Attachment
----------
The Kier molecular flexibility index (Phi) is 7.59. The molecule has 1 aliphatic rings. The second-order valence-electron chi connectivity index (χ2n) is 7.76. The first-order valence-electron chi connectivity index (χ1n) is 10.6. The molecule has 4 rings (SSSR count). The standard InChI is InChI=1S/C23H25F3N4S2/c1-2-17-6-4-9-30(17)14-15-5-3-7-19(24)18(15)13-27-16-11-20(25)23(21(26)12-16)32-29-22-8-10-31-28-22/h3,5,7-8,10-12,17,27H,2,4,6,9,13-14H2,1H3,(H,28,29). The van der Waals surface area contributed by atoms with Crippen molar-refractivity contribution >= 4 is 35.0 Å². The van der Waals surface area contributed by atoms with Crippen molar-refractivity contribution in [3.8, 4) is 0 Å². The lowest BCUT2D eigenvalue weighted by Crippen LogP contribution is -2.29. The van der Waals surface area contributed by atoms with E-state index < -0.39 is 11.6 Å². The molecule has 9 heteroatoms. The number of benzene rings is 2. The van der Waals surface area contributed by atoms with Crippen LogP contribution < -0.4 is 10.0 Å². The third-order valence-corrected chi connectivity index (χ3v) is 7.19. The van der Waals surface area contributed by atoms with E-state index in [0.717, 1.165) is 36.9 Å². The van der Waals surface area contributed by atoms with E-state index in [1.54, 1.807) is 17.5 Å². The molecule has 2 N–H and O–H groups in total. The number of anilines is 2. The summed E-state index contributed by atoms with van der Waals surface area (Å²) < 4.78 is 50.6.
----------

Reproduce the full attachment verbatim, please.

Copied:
The Kier molecular flexibility index (Phi) is 7.59. The molecule has 1 aliphatic rings. The second-order valence-electron chi connectivity index (χ2n) is 7.76. The first-order valence-electron chi connectivity index (χ1n) is 10.6. The molecule has 4 rings (SSSR count). The standard InChI is InChI=1S/C23H25F3N4S2/c1-2-17-6-4-9-30(17)14-15-5-3-7-19(24)18(15)13-27-16-11-20(25)23(21(26)12-16)32-29-22-8-10-31-28-22/h3,5,7-8,10-12,17,27H,2,4,6,9,13-14H2,1H3,(H,28,29). The van der Waals surface area contributed by atoms with Crippen molar-refractivity contribution >= 4 is 35.0 Å². The van der Waals surface area contributed by atoms with Crippen molar-refractivity contribution in [3.8, 4) is 0 Å². The lowest BCUT2D eigenvalue weighted by Crippen LogP contribution is -2.29. The van der Waals surface area contributed by atoms with E-state index < -0.39 is 11.6 Å². The molecule has 9 heteroatoms. The number of benzene rings is 2. The van der Waals surface area contributed by atoms with Crippen LogP contribution < -0.4 is 10.0 Å². The third-order valence-corrected chi connectivity index (χ3v) is 7.19. The van der Waals surface area contributed by atoms with E-state index in [0.717, 1.165) is 36.9 Å². The van der Waals surface area contributed by atoms with E-state index in [1.54, 1.807) is 17.5 Å². The molecule has 2 N–H and O–H groups in total. The number of anilines is 2. The summed E-state index contributed by atoms with van der Waals surface area (Å²) < 4.78 is 50.6.